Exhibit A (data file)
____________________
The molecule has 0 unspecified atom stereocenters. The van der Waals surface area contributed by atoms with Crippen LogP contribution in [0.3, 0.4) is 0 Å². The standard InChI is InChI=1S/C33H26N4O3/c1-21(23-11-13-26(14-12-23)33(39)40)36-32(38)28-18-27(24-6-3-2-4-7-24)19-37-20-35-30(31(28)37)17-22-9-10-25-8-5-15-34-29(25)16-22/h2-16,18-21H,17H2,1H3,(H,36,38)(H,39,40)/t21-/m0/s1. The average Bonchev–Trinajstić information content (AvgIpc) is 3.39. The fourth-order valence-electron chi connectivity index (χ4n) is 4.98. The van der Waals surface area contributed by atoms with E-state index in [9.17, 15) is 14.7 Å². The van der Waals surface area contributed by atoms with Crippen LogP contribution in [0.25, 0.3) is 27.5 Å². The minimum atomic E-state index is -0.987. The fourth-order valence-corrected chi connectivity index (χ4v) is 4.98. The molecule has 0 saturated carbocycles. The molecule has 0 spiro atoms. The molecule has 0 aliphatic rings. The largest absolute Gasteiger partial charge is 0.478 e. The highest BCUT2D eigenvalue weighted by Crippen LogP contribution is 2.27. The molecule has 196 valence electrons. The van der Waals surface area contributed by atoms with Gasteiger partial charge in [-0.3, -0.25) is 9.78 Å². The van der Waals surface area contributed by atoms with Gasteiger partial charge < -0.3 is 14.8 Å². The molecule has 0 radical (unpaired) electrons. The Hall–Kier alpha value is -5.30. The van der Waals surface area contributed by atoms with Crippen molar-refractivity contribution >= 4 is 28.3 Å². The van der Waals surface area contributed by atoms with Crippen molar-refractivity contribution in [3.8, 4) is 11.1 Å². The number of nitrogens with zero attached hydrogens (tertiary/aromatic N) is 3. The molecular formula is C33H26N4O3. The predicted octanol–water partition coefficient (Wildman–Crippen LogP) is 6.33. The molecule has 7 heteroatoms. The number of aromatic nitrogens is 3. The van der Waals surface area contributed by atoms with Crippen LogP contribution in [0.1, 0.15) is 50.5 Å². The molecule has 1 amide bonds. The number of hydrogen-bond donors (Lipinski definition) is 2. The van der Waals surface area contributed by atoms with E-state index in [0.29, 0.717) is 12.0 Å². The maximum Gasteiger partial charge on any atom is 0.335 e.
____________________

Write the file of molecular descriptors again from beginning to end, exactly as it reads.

The molecule has 0 unspecified atom stereocenters. The van der Waals surface area contributed by atoms with Crippen LogP contribution in [0.3, 0.4) is 0 Å². The standard InChI is InChI=1S/C33H26N4O3/c1-21(23-11-13-26(14-12-23)33(39)40)36-32(38)28-18-27(24-6-3-2-4-7-24)19-37-20-35-30(31(28)37)17-22-9-10-25-8-5-15-34-29(25)16-22/h2-16,18-21H,17H2,1H3,(H,36,38)(H,39,40)/t21-/m0/s1. The average Bonchev–Trinajstić information content (AvgIpc) is 3.39. The fourth-order valence-electron chi connectivity index (χ4n) is 4.98. The van der Waals surface area contributed by atoms with E-state index in [9.17, 15) is 14.7 Å². The van der Waals surface area contributed by atoms with Crippen LogP contribution in [0.25, 0.3) is 27.5 Å². The minimum atomic E-state index is -0.987. The fourth-order valence-corrected chi connectivity index (χ4v) is 4.98. The molecule has 0 saturated carbocycles. The molecule has 0 spiro atoms. The molecule has 0 aliphatic rings. The largest absolute Gasteiger partial charge is 0.478 e. The highest BCUT2D eigenvalue weighted by Crippen LogP contribution is 2.27. The molecule has 196 valence electrons. The van der Waals surface area contributed by atoms with Gasteiger partial charge in [-0.3, -0.25) is 9.78 Å². The van der Waals surface area contributed by atoms with Gasteiger partial charge < -0.3 is 14.8 Å². The molecule has 0 radical (unpaired) electrons. The Hall–Kier alpha value is -5.30. The van der Waals surface area contributed by atoms with Crippen molar-refractivity contribution >= 4 is 28.3 Å². The van der Waals surface area contributed by atoms with Crippen molar-refractivity contribution in [3.8, 4) is 11.1 Å². The number of nitrogens with zero attached hydrogens (tertiary/aromatic N) is 3. The molecular formula is C33H26N4O3. The predicted octanol–water partition coefficient (Wildman–Crippen LogP) is 6.33. The molecule has 7 heteroatoms. The number of aromatic nitrogens is 3. The van der Waals surface area contributed by atoms with Crippen LogP contribution in [0.1, 0.15) is 50.5 Å². The molecule has 1 amide bonds. The number of hydrogen-bond donors (Lipinski definition) is 2. The van der Waals surface area contributed by atoms with E-state index in [0.29, 0.717) is 12.0 Å². The maximum Gasteiger partial charge on any atom is 0.335 e.